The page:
Apple TV saw a major upgrade. Not the hardware itself, but a huge software update. You can now buy music, watch YouTube videos, rent iTunes movies in full HD, etc. all without a computer. Finally, this once dud of a product in Apple’s otherwise excellent product lineup should see a much more positive consumer response.

Finally, the much rumored MacBook Air was introduced. It’s being dubbed the world’s thinnest notebook, measuring only 0.76 inches thin. Incredible. It comes in an 80 GB 1.8 inch hard drive version (same size drive used in current iPods) or a much faster 64 GB SSD (solid state (flash memory) drive). There’s no optical disk drive, but you can wirelessly install software from other computers on your network. The track pad even has multi-touch just like the iPhone! Very cool. I’m in awe at just how thin, sleek, and beautiful this thing is. I know, I’m a full-fledged Apple geek.

A few things that many people were expected but weren’t announced were a new iPhone model and a Mac notebook docking station similar to the look of the current iMac model.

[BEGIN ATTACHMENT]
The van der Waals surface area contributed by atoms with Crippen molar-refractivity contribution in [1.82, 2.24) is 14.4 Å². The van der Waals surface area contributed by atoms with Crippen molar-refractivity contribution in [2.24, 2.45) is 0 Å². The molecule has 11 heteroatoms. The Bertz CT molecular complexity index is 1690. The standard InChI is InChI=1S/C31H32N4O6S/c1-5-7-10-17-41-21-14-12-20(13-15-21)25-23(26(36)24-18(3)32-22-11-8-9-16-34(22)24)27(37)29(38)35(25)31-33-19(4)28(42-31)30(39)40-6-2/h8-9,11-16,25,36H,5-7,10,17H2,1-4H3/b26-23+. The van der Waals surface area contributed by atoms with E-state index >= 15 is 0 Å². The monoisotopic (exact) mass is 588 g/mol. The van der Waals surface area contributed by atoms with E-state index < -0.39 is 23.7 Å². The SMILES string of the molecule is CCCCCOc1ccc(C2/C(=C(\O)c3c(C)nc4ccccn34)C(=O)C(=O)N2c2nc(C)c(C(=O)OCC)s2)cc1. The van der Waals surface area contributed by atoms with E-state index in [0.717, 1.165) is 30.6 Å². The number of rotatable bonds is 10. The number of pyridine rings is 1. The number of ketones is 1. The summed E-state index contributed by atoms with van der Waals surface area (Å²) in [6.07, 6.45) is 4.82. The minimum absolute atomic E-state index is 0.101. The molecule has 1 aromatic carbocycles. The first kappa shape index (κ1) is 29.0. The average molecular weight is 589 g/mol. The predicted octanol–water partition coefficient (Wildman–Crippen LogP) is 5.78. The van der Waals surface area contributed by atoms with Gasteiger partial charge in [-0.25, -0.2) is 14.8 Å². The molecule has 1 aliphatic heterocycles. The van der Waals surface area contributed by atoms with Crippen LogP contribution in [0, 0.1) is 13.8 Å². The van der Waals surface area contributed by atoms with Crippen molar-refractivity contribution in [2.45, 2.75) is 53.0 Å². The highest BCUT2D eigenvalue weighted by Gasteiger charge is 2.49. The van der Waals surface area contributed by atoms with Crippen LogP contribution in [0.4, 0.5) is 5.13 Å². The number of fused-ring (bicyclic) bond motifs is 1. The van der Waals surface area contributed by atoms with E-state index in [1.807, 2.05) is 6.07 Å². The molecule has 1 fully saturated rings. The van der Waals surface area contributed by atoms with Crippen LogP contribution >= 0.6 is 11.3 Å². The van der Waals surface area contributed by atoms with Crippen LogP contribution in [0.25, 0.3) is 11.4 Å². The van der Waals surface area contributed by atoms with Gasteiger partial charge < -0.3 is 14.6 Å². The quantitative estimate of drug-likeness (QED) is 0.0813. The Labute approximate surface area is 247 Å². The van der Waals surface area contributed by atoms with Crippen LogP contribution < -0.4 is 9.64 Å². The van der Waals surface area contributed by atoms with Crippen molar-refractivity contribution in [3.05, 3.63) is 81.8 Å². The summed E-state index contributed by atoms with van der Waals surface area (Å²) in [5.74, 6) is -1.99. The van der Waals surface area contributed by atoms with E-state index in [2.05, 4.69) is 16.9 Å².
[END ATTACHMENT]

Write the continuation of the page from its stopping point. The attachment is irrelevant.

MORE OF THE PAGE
One thing I don’t understand is Apple’s logic on giving away a big update for the iPhone (as they should) as well as a huge overhaul software-wise for Apple TV, but yet they’re charging $20 for applications that should have originally shipped with the iPod Touch? That makes no sense at all, and I bet the update will become free when people realize how little logic there is in their strategy.

I didn’t think Apple could top last year’s Macworld Expo Keynote (where the iPhone was announced), but I was wrong. Great job, Apple.

Mac Vs. Windows: Have The Tables Turned?